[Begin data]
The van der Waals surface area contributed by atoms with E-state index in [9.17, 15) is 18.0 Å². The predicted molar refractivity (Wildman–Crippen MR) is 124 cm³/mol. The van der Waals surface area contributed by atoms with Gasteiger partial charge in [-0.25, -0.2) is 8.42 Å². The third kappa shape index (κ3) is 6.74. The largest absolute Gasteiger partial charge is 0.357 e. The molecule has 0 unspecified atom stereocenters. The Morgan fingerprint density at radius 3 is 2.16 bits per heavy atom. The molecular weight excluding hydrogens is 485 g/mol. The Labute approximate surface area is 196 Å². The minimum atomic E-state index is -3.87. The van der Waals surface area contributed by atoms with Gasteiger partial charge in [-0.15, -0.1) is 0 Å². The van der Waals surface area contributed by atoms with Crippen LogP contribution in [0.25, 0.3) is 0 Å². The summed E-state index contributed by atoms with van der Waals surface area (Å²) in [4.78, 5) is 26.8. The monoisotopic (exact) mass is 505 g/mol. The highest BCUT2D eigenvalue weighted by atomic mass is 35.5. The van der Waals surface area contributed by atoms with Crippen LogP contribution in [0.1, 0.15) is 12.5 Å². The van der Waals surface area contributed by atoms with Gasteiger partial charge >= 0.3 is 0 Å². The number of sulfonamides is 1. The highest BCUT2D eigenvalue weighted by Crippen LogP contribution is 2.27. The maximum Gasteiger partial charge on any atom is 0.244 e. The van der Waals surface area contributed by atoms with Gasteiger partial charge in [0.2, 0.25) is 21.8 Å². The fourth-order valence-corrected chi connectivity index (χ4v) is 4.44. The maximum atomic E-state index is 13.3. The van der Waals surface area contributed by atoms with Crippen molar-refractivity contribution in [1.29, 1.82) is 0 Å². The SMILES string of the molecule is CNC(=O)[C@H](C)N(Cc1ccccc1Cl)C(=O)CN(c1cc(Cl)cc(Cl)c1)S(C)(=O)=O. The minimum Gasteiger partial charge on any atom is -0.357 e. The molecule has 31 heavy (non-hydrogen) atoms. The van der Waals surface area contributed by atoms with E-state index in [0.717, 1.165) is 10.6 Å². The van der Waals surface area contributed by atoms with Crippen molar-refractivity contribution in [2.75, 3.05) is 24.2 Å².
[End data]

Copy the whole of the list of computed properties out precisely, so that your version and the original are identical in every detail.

The van der Waals surface area contributed by atoms with E-state index in [9.17, 15) is 18.0 Å². The predicted molar refractivity (Wildman–Crippen MR) is 124 cm³/mol. The van der Waals surface area contributed by atoms with Gasteiger partial charge in [-0.25, -0.2) is 8.42 Å². The third kappa shape index (κ3) is 6.74. The largest absolute Gasteiger partial charge is 0.357 e. The molecule has 0 unspecified atom stereocenters. The Morgan fingerprint density at radius 3 is 2.16 bits per heavy atom. The molecular weight excluding hydrogens is 485 g/mol. The Labute approximate surface area is 196 Å². The minimum atomic E-state index is -3.87. The van der Waals surface area contributed by atoms with Gasteiger partial charge in [-0.15, -0.1) is 0 Å². The van der Waals surface area contributed by atoms with Crippen LogP contribution in [0.25, 0.3) is 0 Å². The summed E-state index contributed by atoms with van der Waals surface area (Å²) in [4.78, 5) is 26.8. The monoisotopic (exact) mass is 505 g/mol. The highest BCUT2D eigenvalue weighted by atomic mass is 35.5. The van der Waals surface area contributed by atoms with Crippen LogP contribution in [0.1, 0.15) is 12.5 Å². The van der Waals surface area contributed by atoms with Gasteiger partial charge >= 0.3 is 0 Å². The number of sulfonamides is 1. The highest BCUT2D eigenvalue weighted by Crippen LogP contribution is 2.27. The maximum Gasteiger partial charge on any atom is 0.244 e. The van der Waals surface area contributed by atoms with Gasteiger partial charge in [0.2, 0.25) is 21.8 Å². The fourth-order valence-corrected chi connectivity index (χ4v) is 4.44. The maximum atomic E-state index is 13.3. The van der Waals surface area contributed by atoms with Crippen molar-refractivity contribution in [1.29, 1.82) is 0 Å². The SMILES string of the molecule is CNC(=O)[C@H](C)N(Cc1ccccc1Cl)C(=O)CN(c1cc(Cl)cc(Cl)c1)S(C)(=O)=O. The minimum Gasteiger partial charge on any atom is -0.357 e. The molecule has 31 heavy (non-hydrogen) atoms. The van der Waals surface area contributed by atoms with E-state index in [0.717, 1.165) is 10.6 Å². The van der Waals surface area contributed by atoms with Crippen molar-refractivity contribution in [2.75, 3.05) is 24.2 Å².